A life course and spatial perspective on internal migration. A case study of the French speaking community of Belgium

Ulrich Pötter, Deutsches Jugendinstitut
Ingrid H. Schockaert, Vrije Universiteit Brussel

The purpose of our paper is to contribute to the development of a method for the analysis of internal migration within a life course and geographical perspective. We will develop our arguments using data of a retrospective survey, carried out by the University of Liege among senior residents of the French speaking community of Belgium between the age of 55 and 74. First, we will visualize the “residence-migration trajectories” by means of a 3-dimensional picture, using lines to illustrate respondent’s moves from one location to another and the time spent in each location. Rotating the picture, shortening or stretching the time dimension, and selecting age groups or cities, will be used to facilitate its interpretation. Secondly, we break down the respondent’s complete trajectories into residence episodes, starting at the beginning of each new place of residence and ending with the next move. We will build several indicators to describe their time and special elements. We demonstrate the use of these indicators through some uni- and bivariat descriptive examples of migration episodes. Preliminary analysis portrays the general migration patterns in our sample: migration occurs mainly between Walloon cities, resulting in an overrepresentation of East-West axis; they concentrate during early childhood and young adulthood; distance drops as age increases and moves to the city suburbs boost; after the age of 35, migration becomes rare and distance until after retirement. We also depict the rise of the new city Louvain-la-Neuve and the status change of Namur to an important administrative centre. Finally, we propose two pathways for further development of our approach.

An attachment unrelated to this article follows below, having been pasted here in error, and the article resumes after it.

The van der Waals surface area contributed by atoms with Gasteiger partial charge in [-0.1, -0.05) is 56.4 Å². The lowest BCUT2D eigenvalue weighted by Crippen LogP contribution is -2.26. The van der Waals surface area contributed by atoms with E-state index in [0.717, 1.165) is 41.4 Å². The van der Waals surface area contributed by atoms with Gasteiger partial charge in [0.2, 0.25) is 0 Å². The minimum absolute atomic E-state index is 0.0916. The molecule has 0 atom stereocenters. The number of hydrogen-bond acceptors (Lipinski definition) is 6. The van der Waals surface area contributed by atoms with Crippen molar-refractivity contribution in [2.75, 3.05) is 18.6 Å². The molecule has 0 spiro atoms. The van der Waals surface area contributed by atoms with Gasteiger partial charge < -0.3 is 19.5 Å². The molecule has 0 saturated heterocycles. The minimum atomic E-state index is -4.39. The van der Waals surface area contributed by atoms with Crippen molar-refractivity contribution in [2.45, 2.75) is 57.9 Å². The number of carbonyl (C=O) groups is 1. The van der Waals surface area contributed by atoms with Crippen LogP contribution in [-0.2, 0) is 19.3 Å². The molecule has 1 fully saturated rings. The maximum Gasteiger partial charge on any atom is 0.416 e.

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Presented in Session 21: Internal migration, regional and urban issues